In 2005, the US had denied visa to Modi in the wake of the 2002 Gujarat riots, which is still continuing
The United States seems to be finally waking up to the political realities of India, as a report issued by the Congressional Research Service stated that if the Bharatiya Janata Party’s prime ministerial candidate and Gujarat Chief Minister Narendra Modi becomes the next prime minister, he would be “automatically” eligible for diplomatic immunity.
The US government also said that it “will work with whoever the people of India decide should lead their country” and will seek to strengthen bilateral ties further.
“We have a very close -- very, very close -- relationship with India on a whole host of issues, whether it’s energy, the economy, environmental issues, security issues, a whole host of issues. That has not changed. We look forward to growing that even stronger. We will work with whoever the people of India decide should lead their country. We believe it’s a critical partnership, and we’re moving forward with it,” US state department spokesperson Marie Harf said during a press briefing on Monday night.
On the Congressional report, Harf stated that the government is going to verify the report even as she denied seeing it.
The report, which was issued on March 18, but released on March 31, stated, “Modi is widely considered to be one of the front-runners as prime ministerial candidate of his Bharatiya Janata Party. If Narendra Modi were to become Prime Minister of India, he would automatically be eligible for an A-1 (diplomatic) visa as head of state, regardless of the purpose of his visit.”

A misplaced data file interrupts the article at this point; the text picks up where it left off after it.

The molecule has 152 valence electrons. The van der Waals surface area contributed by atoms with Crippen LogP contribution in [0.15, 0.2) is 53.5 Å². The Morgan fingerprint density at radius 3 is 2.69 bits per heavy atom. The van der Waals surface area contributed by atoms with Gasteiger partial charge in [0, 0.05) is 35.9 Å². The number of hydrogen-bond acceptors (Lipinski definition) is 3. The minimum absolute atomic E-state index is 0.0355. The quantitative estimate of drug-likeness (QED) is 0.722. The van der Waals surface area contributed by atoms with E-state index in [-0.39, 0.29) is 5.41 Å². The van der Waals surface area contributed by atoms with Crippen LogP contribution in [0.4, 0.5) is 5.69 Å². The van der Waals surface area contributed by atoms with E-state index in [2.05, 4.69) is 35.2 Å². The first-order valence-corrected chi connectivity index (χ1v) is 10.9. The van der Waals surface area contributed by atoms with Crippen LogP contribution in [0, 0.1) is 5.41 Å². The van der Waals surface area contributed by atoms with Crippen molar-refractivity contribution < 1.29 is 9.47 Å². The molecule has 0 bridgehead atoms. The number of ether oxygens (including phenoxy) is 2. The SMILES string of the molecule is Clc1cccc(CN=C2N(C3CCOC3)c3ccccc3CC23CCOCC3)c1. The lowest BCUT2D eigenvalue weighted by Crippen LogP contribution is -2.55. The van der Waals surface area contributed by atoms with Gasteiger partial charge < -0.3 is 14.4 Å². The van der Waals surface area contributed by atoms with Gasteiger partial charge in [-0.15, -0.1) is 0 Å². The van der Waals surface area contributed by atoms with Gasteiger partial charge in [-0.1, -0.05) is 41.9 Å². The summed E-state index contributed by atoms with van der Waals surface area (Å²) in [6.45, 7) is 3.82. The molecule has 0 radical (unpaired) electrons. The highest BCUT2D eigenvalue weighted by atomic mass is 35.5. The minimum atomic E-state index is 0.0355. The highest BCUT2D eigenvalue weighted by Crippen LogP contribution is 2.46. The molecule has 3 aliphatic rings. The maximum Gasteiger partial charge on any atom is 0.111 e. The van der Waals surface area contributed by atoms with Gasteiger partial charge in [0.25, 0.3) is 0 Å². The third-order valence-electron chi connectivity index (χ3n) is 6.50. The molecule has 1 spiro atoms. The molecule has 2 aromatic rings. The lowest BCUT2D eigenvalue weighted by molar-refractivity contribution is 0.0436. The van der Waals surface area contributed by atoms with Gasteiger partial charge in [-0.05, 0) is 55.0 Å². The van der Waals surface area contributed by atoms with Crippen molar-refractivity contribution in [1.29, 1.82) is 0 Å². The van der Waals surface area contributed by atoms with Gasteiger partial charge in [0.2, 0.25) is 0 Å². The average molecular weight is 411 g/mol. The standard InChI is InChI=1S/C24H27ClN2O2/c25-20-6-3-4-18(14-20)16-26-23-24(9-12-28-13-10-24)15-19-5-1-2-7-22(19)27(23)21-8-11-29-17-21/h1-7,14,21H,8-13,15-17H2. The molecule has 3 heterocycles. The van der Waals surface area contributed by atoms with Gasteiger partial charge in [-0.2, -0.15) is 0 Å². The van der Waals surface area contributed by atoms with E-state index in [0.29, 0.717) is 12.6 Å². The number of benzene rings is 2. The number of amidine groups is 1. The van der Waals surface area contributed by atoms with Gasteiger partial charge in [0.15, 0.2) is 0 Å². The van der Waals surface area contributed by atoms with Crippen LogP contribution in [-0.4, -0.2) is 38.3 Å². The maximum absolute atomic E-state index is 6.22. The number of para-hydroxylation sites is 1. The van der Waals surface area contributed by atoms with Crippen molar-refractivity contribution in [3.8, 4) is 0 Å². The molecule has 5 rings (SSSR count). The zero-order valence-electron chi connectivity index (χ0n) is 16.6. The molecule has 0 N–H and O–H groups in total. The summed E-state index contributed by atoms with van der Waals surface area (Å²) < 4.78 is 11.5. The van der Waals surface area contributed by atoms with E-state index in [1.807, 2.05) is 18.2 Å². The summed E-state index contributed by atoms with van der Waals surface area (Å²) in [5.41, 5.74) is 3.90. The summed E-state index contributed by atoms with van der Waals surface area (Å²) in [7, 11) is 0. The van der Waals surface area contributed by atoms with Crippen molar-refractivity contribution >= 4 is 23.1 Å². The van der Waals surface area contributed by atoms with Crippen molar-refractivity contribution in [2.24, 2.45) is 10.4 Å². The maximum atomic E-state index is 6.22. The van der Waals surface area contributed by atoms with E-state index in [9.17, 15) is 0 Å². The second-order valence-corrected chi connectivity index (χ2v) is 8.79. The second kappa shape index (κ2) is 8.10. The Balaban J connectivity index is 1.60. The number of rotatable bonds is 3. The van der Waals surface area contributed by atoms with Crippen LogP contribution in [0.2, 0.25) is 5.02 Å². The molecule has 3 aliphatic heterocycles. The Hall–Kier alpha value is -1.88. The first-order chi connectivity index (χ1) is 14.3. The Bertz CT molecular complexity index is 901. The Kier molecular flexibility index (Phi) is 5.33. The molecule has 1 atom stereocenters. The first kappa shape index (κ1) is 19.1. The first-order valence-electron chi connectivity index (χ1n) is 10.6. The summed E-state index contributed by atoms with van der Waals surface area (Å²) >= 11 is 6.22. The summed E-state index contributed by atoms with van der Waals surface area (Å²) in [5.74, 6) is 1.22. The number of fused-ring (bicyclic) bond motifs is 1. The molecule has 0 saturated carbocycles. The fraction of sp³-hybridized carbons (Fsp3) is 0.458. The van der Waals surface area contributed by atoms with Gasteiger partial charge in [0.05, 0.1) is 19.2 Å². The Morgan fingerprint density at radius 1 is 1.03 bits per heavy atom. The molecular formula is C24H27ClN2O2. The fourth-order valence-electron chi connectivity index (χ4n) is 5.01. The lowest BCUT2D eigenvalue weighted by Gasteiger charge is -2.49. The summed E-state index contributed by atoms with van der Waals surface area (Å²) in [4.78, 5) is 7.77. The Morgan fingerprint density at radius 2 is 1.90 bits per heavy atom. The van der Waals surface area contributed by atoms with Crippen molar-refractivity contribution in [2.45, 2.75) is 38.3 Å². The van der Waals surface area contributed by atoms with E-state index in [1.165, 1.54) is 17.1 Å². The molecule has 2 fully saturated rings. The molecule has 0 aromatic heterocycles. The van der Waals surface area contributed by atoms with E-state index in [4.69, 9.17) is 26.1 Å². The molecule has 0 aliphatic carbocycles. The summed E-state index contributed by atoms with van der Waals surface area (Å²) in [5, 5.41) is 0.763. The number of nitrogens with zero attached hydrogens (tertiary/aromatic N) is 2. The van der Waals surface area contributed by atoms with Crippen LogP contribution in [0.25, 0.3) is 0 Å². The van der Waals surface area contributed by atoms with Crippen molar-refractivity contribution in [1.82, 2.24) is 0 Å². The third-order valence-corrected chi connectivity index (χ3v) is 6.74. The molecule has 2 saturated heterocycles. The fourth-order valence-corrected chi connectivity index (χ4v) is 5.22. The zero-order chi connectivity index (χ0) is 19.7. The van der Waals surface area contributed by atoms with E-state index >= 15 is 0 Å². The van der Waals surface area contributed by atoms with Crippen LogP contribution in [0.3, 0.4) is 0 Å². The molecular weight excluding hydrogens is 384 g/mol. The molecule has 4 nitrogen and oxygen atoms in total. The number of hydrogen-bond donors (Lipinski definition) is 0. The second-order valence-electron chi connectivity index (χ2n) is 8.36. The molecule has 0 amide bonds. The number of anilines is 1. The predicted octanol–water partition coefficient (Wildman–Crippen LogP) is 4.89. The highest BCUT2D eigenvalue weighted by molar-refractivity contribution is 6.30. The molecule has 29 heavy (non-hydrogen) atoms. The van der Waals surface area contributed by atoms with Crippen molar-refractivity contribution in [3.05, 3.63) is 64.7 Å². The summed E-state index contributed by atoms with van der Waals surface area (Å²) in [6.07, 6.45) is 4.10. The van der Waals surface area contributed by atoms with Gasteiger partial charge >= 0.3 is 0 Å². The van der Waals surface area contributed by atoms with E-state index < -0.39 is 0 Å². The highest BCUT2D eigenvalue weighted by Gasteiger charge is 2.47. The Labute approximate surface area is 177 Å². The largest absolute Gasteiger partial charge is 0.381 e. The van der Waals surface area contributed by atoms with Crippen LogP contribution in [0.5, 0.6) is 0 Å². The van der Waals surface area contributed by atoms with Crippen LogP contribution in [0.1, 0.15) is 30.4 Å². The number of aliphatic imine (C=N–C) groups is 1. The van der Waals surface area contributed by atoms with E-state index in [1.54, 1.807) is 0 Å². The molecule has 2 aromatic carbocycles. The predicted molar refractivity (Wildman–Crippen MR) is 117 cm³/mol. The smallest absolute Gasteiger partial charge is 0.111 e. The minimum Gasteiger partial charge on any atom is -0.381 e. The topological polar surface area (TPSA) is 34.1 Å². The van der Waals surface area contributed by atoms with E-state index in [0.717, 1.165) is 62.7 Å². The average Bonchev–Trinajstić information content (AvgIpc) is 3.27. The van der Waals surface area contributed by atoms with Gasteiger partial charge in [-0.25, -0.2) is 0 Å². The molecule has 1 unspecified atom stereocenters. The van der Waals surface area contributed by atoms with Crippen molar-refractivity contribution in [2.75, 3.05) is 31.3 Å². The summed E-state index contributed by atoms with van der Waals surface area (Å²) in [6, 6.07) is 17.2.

In 2005, the US had denied visa to Modi in the wake of the 2002 Gujarat riots, which is still continuing. However, last month, the US indicated a softening of its stance, when the outgoing ambassador to India Nancy J Powell paid a token visit to him.
The US state department also denied claims that the sudden resignation of Powell that was announced on Monday night was in any way related to the recent diplomatic spat between India and the US.
“There’s no big secret to timing here. All the rumours and speculation are, quite frankly, totally false. She’s retiring, again, after 37 years, returning home to Delaware by the end of May. I don’t have a further insight into why she chose now, but it’s not at all related to anything happening in the relationship, it doesn’t indicate any realignment of the relationship. This is an incredibly key partnership that will continue under our team there and under whoever is named the next ambassador,” said Harf.